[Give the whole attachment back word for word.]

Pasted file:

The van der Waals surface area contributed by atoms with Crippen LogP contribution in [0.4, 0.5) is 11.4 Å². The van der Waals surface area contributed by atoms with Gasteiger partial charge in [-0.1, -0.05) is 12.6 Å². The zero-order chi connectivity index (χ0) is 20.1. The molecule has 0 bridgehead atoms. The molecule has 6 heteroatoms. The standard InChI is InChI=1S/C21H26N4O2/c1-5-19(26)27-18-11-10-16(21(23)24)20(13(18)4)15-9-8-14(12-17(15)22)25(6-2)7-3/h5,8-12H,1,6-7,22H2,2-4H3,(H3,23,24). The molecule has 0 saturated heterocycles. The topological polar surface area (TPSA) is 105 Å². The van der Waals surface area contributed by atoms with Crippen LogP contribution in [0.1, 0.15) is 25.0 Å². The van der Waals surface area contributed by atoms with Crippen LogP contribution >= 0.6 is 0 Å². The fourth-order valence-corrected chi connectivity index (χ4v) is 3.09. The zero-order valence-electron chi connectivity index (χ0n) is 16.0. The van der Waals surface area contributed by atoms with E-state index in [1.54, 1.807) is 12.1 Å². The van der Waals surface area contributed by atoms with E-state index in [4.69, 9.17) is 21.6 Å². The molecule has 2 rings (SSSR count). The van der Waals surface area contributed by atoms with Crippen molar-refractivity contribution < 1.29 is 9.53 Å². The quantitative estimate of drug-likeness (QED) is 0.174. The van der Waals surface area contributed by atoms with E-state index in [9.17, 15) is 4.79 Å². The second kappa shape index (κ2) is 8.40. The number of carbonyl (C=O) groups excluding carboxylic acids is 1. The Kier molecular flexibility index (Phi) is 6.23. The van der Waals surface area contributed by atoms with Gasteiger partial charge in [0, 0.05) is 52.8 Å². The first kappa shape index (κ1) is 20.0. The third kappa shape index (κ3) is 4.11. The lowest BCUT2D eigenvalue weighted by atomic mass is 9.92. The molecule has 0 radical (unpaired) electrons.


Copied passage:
The van der Waals surface area contributed by atoms with Crippen LogP contribution in [0.4, 0.5) is 11.4 Å². The van der Waals surface area contributed by atoms with Gasteiger partial charge in [-0.1, -0.05) is 12.6 Å². The zero-order chi connectivity index (χ0) is 20.1. The molecule has 0 bridgehead atoms. The molecule has 6 heteroatoms. The standard InChI is InChI=1S/C21H26N4O2/c1-5-19(26)27-18-11-10-16(21(23)24)20(13(18)4)15-9-8-14(12-17(15)22)25(6-2)7-3/h5,8-12H,1,6-7,22H2,2-4H3,(H3,23,24). The molecule has 0 saturated heterocycles. The topological polar surface area (TPSA) is 105 Å². The van der Waals surface area contributed by atoms with Crippen LogP contribution in [0.1, 0.15) is 25.0 Å². The van der Waals surface area contributed by atoms with Crippen LogP contribution >= 0.6 is 0 Å². The fourth-order valence-corrected chi connectivity index (χ4v) is 3.09. The zero-order valence-electron chi connectivity index (χ0n) is 16.0. The van der Waals surface area contributed by atoms with E-state index in [1.54, 1.807) is 12.1 Å². The van der Waals surface area contributed by atoms with E-state index in [4.69, 9.17) is 21.6 Å². The molecule has 2 rings (SSSR count). The van der Waals surface area contributed by atoms with Crippen molar-refractivity contribution < 1.29 is 9.53 Å². The quantitative estimate of drug-likeness (QED) is 0.174. The van der Waals surface area contributed by atoms with E-state index in [9.17, 15) is 4.79 Å². The second kappa shape index (κ2) is 8.40. The number of carbonyl (C=O) groups excluding carboxylic acids is 1. The Kier molecular flexibility index (Phi) is 6.23. The van der Waals surface area contributed by atoms with Gasteiger partial charge in [0, 0.05) is 52.8 Å². The first kappa shape index (κ1) is 20.0. The third kappa shape index (κ3) is 4.11. The lowest BCUT2D eigenvalue weighted by atomic mass is 9.92. The molecule has 0 radical (unpaired) electrons.